Cutting up a whole chicken is not as daunting as it sounds. With the right tools and a simple approach, it takes less than five minutes!

whole chicken cut up

Why Choose a Whole Chicken?

It often seems easier to buy individual chicken cuts instead of tackling a whole chicken. But — let’s look at how the perks of buying a whole chicken easily outweigh the benefits of individual cuts.

  • A whole chicken is cheaper than individual pieces. Often times, buying the whole chicken is almost half the price than buying all the cuts separately, because all parts of the chicken can be used for a meal. Plus — you aren’t paying for someone to cut the chicken for you!
  • The bones make for an uber flavorful broth. The backbone and the wing tips of the chicken make the best tasting broth that can’t be bought.
  • Each cut can be used in a variety of dishes. With a whole chicken, you get chicken breast, chicken thigh, wings, drumsticks, and more! This means a plethora of flavors and dishes to be enjoyed!
Whole chicken on a cutting board

How To Cut up a Chicken

Before getting started, suit yourself up for battle! Ensure you have a SHARP kitchen knife — a boning knife or chef’s knife work best. Also, grab a pair of kitchen shears. To get your work station ready, set the bird on top of a sturdy, large wooden cutting board. Your end result will be eight separate pieces: two wings, thighs, breasts, drumsticks, and the coveted backbone.

  • Remove the legs: Find the space where the thigh connects with the breast and cut through the skin and flesh until you see the bone. Bend the thigh until it pops out of its socket. Look for the fat line (it will mark where the joint is) and cut through it with the sharp knife.
  • Separate the drumstick: Separate the drumstick from the thigh by cutting along the fat line that joins them.
  • Remove the wings: To remove the wings, use your finger to get a feeling of where the joint is. Slice through it with your knife.
  • Cut the backbone: To separate the backbone/spine from the breast, turn the chicken on its side and look for a thick white fat line. Cut through it with kitchen scissors.
  • Separate the breasts: When removing the chicken breasts, make a small cut in between them. Turn the breast over (the breast should be facing up) , and applying pressure with your hands, break the bone. At this point, it should be easy to cut the breast halves apart.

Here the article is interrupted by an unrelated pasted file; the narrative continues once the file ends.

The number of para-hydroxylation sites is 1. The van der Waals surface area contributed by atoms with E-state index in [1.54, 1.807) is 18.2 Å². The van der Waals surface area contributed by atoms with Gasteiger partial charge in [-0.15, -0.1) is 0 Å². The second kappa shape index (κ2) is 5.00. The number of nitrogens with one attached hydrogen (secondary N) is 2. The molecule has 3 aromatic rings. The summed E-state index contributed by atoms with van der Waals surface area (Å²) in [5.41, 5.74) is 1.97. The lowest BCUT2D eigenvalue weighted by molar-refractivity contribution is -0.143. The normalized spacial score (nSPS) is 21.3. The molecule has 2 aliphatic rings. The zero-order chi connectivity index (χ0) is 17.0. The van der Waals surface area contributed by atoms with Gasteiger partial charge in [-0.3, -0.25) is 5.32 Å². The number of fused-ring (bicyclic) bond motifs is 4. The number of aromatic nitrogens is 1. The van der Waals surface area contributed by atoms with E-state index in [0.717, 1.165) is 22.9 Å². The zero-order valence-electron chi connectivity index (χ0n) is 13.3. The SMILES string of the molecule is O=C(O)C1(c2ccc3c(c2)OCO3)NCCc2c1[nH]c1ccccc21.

Hot tip: Pat the chicken dry with a paper towel before cutting in. A dry chicken is so much easier to handle than a wet, slimy one!

Chicken Recipes by Cut

Now that you have the chicken pieces, here are a couple great recipes to use for each of those cuts of meat.

Hot tip: If you want to use up all (or most) of your chicken pieces in one recipe, try roasting them in this one-pan chicken and potatoes recipe. It’s a quick and no-fuss meal!

Storing Raw Chicken

You most likely will find yourself with more chicken than you immediately need — which is a huge plus! Store any extra pieces in the fridge or freezer.

  • Refrigerator: Store raw chicken (either whole or cut into pieces) for up to two days in the fridge. Keep the chicken in an airtight container!
  • Freezer: To freeze for up to nine months, separate the cuts into separate airtight containers or freezer-safe ziploc bags. Label the bags with the type of chicken cut to make it easier to distinguish later on. Thaw in the refrigerator overnight.

Hot tip: We love using this vacuum sealing machine along with these vacuum bags to seal raw meat for long term storage.

About Author

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Natalya Drozhzhin

Natalya founded Momsdish to demonstrate that placing a homemade meal on the table is not hard at all. Natalya makes cooking easier and approachable, by simplifying the ingredients, while still producing the same great taste.